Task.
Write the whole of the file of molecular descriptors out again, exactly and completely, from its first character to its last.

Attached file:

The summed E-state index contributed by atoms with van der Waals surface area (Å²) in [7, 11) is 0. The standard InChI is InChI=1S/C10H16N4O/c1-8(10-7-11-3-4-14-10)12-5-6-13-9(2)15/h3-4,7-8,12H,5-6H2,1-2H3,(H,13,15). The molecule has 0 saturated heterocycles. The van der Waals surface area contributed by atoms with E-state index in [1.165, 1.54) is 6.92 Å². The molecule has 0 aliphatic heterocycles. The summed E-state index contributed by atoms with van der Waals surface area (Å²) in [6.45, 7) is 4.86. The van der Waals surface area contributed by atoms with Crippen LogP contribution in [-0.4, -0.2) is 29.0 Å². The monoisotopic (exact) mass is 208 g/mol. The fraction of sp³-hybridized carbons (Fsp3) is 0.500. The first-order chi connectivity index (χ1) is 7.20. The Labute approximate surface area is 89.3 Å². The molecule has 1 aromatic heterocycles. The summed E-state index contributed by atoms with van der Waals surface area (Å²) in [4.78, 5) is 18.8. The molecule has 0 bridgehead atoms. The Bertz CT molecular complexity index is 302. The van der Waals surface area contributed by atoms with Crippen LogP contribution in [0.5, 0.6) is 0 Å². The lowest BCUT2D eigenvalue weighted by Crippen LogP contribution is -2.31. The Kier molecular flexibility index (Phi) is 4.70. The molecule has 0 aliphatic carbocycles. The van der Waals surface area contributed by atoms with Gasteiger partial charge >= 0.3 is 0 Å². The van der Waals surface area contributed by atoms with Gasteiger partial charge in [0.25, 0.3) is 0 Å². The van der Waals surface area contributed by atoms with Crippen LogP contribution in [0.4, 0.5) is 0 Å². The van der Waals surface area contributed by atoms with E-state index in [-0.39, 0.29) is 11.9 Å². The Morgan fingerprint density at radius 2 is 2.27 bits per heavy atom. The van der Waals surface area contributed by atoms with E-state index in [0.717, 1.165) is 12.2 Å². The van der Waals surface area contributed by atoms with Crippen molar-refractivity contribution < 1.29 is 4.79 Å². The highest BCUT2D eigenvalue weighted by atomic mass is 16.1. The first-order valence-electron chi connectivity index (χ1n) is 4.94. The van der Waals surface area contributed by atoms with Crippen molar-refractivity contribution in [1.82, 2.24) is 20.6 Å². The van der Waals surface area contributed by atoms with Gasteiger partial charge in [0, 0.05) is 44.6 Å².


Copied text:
The summed E-state index contributed by atoms with van der Waals surface area (Å²) in [7, 11) is 0. The standard InChI is InChI=1S/C10H16N4O/c1-8(10-7-11-3-4-14-10)12-5-6-13-9(2)15/h3-4,7-8,12H,5-6H2,1-2H3,(H,13,15). The molecule has 0 saturated heterocycles. The van der Waals surface area contributed by atoms with E-state index in [1.165, 1.54) is 6.92 Å². The molecule has 0 aliphatic heterocycles. The summed E-state index contributed by atoms with van der Waals surface area (Å²) in [6.45, 7) is 4.86. The van der Waals surface area contributed by atoms with Crippen LogP contribution in [-0.4, -0.2) is 29.0 Å². The monoisotopic (exact) mass is 208 g/mol. The fraction of sp³-hybridized carbons (Fsp3) is 0.500. The first-order chi connectivity index (χ1) is 7.20. The Labute approximate surface area is 89.3 Å². The molecule has 1 aromatic heterocycles. The summed E-state index contributed by atoms with van der Waals surface area (Å²) in [4.78, 5) is 18.8. The molecule has 0 bridgehead atoms. The Bertz CT molecular complexity index is 302. The van der Waals surface area contributed by atoms with Crippen LogP contribution in [0.5, 0.6) is 0 Å². The lowest BCUT2D eigenvalue weighted by Crippen LogP contribution is -2.31. The Kier molecular flexibility index (Phi) is 4.70. The molecule has 0 aliphatic carbocycles. The van der Waals surface area contributed by atoms with Gasteiger partial charge >= 0.3 is 0 Å². The van der Waals surface area contributed by atoms with Gasteiger partial charge in [0.25, 0.3) is 0 Å². The van der Waals surface area contributed by atoms with Crippen LogP contribution in [0.4, 0.5) is 0 Å². The van der Waals surface area contributed by atoms with E-state index in [-0.39, 0.29) is 11.9 Å². The Morgan fingerprint density at radius 2 is 2.27 bits per heavy atom. The van der Waals surface area contributed by atoms with E-state index in [0.717, 1.165) is 12.2 Å². The van der Waals surface area contributed by atoms with Crippen molar-refractivity contribution < 1.29 is 4.79 Å². The highest BCUT2D eigenvalue weighted by atomic mass is 16.1. The first-order valence-electron chi connectivity index (χ1n) is 4.94. The van der Waals surface area contributed by atoms with Crippen molar-refractivity contribution in [1.82, 2.24) is 20.6 Å². The van der Waals surface area contributed by atoms with Gasteiger partial charge in [0, 0.05) is 44.6 Å².